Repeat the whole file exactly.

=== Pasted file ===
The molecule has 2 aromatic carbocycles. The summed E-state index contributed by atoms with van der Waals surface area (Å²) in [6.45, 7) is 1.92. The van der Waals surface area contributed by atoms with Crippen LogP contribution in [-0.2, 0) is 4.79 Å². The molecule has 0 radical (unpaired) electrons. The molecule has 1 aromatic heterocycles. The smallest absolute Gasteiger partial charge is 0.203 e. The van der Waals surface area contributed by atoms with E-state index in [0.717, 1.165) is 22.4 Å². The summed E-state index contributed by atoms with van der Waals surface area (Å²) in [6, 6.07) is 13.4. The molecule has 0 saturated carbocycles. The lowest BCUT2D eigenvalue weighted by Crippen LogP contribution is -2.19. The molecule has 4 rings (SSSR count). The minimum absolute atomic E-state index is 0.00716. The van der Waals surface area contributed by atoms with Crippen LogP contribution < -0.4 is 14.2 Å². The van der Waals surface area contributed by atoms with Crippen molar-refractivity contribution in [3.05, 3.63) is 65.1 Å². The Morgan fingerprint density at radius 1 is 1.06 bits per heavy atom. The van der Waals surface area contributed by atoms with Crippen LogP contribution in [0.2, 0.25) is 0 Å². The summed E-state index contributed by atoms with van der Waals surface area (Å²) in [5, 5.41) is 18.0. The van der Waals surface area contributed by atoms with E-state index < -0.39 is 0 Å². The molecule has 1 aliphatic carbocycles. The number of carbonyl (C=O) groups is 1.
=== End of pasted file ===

The molecule has 2 aromatic carbocycles. The summed E-state index contributed by atoms with van der Waals surface area (Å²) in [6.45, 7) is 1.92. The van der Waals surface area contributed by atoms with Crippen LogP contribution in [-0.2, 0) is 4.79 Å². The molecule has 0 radical (unpaired) electrons. The molecule has 1 aromatic heterocycles. The smallest absolute Gasteiger partial charge is 0.203 e. The van der Waals surface area contributed by atoms with E-state index in [0.717, 1.165) is 22.4 Å². The summed E-state index contributed by atoms with van der Waals surface area (Å²) in [6, 6.07) is 13.4. The molecule has 0 saturated carbocycles. The lowest BCUT2D eigenvalue weighted by Crippen LogP contribution is -2.19. The molecule has 4 rings (SSSR count). The minimum absolute atomic E-state index is 0.00716. The van der Waals surface area contributed by atoms with Crippen LogP contribution < -0.4 is 14.2 Å². The van der Waals surface area contributed by atoms with Crippen molar-refractivity contribution in [3.05, 3.63) is 65.1 Å². The Morgan fingerprint density at radius 1 is 1.06 bits per heavy atom. The van der Waals surface area contributed by atoms with Crippen LogP contribution in [0.2, 0.25) is 0 Å². The summed E-state index contributed by atoms with van der Waals surface area (Å²) in [5, 5.41) is 18.0. The van der Waals surface area contributed by atoms with E-state index < -0.39 is 0 Å². The molecule has 1 aliphatic carbocycles. The number of carbonyl (C=O) groups is 1.